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Overview of PIs
Mode of Action

Target enzyme: Protease

Press to see how Indinavir binds to the protease. Indinavir is in red, and the active site residues are in purple.

To see more visit: http://www.urmc.rochester.edu/smd/mbi/chime/prframe.html

Mode of Action

The HIV protease works by cutting up long chains of the virus' proteins and enzymes (polyproteins) into smaller pieces that go on to infect new cells. Potease inhibitors bind to the HIV protease and, whilst bound, prevent the enzyme from cutting the viral protein molecules to their correct sizes.This means the virus cannot make copies that can infect new cells. This all occurs near the end of the life cycle of the virus.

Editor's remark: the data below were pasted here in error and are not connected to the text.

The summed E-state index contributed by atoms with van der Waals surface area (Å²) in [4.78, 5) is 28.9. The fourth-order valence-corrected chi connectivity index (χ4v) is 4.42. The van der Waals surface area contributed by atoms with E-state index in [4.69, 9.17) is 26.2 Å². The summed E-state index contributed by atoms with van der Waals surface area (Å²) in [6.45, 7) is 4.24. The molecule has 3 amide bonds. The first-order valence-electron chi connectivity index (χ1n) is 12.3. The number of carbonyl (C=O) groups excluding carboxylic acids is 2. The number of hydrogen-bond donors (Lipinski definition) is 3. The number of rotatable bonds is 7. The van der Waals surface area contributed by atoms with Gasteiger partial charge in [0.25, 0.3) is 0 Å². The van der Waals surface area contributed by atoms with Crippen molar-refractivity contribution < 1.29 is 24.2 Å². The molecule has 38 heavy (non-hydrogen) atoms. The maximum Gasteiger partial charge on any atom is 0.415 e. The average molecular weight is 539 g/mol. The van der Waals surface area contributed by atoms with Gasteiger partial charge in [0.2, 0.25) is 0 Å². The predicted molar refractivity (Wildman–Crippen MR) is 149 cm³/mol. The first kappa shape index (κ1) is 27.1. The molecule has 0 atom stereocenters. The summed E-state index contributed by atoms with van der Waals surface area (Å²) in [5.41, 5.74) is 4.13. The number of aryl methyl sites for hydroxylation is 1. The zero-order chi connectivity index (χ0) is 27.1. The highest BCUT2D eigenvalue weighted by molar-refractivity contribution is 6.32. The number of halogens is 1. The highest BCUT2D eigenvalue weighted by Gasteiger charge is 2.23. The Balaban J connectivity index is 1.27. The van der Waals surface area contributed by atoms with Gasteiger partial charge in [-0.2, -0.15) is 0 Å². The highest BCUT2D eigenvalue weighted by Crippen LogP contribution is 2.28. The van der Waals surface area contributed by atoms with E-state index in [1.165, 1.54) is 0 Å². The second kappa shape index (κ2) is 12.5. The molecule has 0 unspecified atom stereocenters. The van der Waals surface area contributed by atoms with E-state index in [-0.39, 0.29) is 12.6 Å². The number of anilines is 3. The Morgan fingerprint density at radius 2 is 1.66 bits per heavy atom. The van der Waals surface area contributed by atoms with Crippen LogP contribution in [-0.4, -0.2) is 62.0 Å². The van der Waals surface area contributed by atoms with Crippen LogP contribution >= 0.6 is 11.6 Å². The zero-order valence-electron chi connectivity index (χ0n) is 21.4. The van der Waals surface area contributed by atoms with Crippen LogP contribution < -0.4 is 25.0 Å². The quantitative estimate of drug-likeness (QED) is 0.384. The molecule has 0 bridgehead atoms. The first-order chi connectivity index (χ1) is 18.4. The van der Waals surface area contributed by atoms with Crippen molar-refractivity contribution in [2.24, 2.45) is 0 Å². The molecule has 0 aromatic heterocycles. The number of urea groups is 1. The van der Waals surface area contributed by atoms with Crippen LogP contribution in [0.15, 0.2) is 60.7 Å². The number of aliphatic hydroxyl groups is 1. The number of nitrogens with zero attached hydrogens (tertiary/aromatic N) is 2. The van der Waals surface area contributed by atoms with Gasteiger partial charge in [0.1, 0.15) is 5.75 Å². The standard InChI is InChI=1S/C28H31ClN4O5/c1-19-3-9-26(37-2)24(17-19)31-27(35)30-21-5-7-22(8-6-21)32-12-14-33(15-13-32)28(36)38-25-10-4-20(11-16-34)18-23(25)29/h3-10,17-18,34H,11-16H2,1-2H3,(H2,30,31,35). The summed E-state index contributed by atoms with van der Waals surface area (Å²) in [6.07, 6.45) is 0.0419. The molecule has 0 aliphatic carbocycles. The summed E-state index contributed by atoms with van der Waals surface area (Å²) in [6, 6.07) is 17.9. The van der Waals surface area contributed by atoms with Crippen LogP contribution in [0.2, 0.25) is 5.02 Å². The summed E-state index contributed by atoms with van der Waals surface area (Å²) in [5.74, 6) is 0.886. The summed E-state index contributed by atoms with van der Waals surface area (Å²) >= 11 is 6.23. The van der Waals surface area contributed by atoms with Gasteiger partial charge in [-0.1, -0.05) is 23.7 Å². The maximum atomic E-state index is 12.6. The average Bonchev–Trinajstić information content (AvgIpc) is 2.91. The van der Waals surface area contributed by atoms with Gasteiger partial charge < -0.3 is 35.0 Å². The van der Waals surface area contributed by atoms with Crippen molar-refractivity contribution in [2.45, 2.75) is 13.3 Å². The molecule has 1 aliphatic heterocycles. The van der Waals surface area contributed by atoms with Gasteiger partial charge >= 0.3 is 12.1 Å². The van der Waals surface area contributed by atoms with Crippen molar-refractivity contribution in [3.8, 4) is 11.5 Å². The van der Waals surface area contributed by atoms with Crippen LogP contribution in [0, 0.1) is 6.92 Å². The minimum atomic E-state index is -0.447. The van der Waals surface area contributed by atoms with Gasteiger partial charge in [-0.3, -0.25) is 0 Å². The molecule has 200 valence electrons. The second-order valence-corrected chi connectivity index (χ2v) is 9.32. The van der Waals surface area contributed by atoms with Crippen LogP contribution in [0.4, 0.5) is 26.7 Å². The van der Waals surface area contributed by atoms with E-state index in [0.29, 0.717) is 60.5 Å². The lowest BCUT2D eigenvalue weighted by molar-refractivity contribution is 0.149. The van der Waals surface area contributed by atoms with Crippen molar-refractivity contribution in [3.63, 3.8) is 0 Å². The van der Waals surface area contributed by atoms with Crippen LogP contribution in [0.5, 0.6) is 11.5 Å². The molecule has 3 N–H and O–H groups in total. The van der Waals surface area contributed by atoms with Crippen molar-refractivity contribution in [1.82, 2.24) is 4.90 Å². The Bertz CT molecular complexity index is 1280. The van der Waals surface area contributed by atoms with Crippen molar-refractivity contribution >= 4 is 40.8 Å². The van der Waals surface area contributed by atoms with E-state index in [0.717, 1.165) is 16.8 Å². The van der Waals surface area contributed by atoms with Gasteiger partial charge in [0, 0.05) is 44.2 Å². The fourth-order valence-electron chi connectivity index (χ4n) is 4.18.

Most of these drugs are peptide-mimicking compounds. In other words, these compounds resemble the natural
substrate of the HIV protease. The inhibitors bind to the enzyme much more tightly than the natural substrate.

The protease inhibitors can slow virus production in both newly infected cells and cells that have been infected for a long time, this is different to the NRTIs and NNRTIs which only work on cells that have been infected for a short time.